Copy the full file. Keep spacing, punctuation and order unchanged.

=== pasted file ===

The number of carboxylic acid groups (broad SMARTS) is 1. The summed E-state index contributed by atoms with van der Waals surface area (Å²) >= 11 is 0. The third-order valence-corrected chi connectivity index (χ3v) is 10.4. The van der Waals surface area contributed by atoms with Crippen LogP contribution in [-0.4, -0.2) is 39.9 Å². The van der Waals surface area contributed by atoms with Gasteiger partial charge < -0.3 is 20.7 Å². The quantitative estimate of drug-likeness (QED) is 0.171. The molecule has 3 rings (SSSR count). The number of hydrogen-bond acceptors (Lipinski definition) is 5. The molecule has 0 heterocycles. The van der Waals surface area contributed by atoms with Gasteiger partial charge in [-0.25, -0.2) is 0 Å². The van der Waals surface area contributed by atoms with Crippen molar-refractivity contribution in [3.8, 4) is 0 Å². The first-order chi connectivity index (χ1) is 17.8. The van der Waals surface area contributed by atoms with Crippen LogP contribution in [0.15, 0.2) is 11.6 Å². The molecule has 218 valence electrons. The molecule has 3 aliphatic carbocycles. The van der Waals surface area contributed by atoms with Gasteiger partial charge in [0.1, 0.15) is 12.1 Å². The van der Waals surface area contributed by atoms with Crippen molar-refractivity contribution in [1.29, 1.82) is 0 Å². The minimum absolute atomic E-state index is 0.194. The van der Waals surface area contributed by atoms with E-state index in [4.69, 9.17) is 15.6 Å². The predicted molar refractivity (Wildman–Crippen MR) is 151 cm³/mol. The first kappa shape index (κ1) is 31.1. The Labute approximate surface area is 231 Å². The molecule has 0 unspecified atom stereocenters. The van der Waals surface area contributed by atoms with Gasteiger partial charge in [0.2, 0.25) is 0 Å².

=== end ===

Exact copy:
The number of carboxylic acid groups (broad SMARTS) is 1. The summed E-state index contributed by atoms with van der Waals surface area (Å²) >= 11 is 0. The third-order valence-corrected chi connectivity index (χ3v) is 10.4. The van der Waals surface area contributed by atoms with Crippen LogP contribution in [-0.4, -0.2) is 39.9 Å². The van der Waals surface area contributed by atoms with Gasteiger partial charge < -0.3 is 20.7 Å². The quantitative estimate of drug-likeness (QED) is 0.171. The molecule has 3 rings (SSSR count). The number of hydrogen-bond acceptors (Lipinski definition) is 5. The molecule has 0 heterocycles. The van der Waals surface area contributed by atoms with Gasteiger partial charge in [-0.25, -0.2) is 0 Å². The van der Waals surface area contributed by atoms with Crippen molar-refractivity contribution in [3.8, 4) is 0 Å². The first-order chi connectivity index (χ1) is 17.8. The van der Waals surface area contributed by atoms with Crippen LogP contribution in [0.15, 0.2) is 11.6 Å². The molecule has 218 valence electrons. The molecule has 3 aliphatic carbocycles. The van der Waals surface area contributed by atoms with Gasteiger partial charge in [0.1, 0.15) is 12.1 Å². The van der Waals surface area contributed by atoms with Crippen molar-refractivity contribution in [1.29, 1.82) is 0 Å². The minimum absolute atomic E-state index is 0.194. The van der Waals surface area contributed by atoms with E-state index in [4.69, 9.17) is 15.6 Å². The predicted molar refractivity (Wildman–Crippen MR) is 151 cm³/mol. The first kappa shape index (κ1) is 31.1. The Labute approximate surface area is 231 Å². The molecule has 0 unspecified atom stereocenters. The van der Waals surface area contributed by atoms with Gasteiger partial charge in [0.2, 0.25) is 0 Å².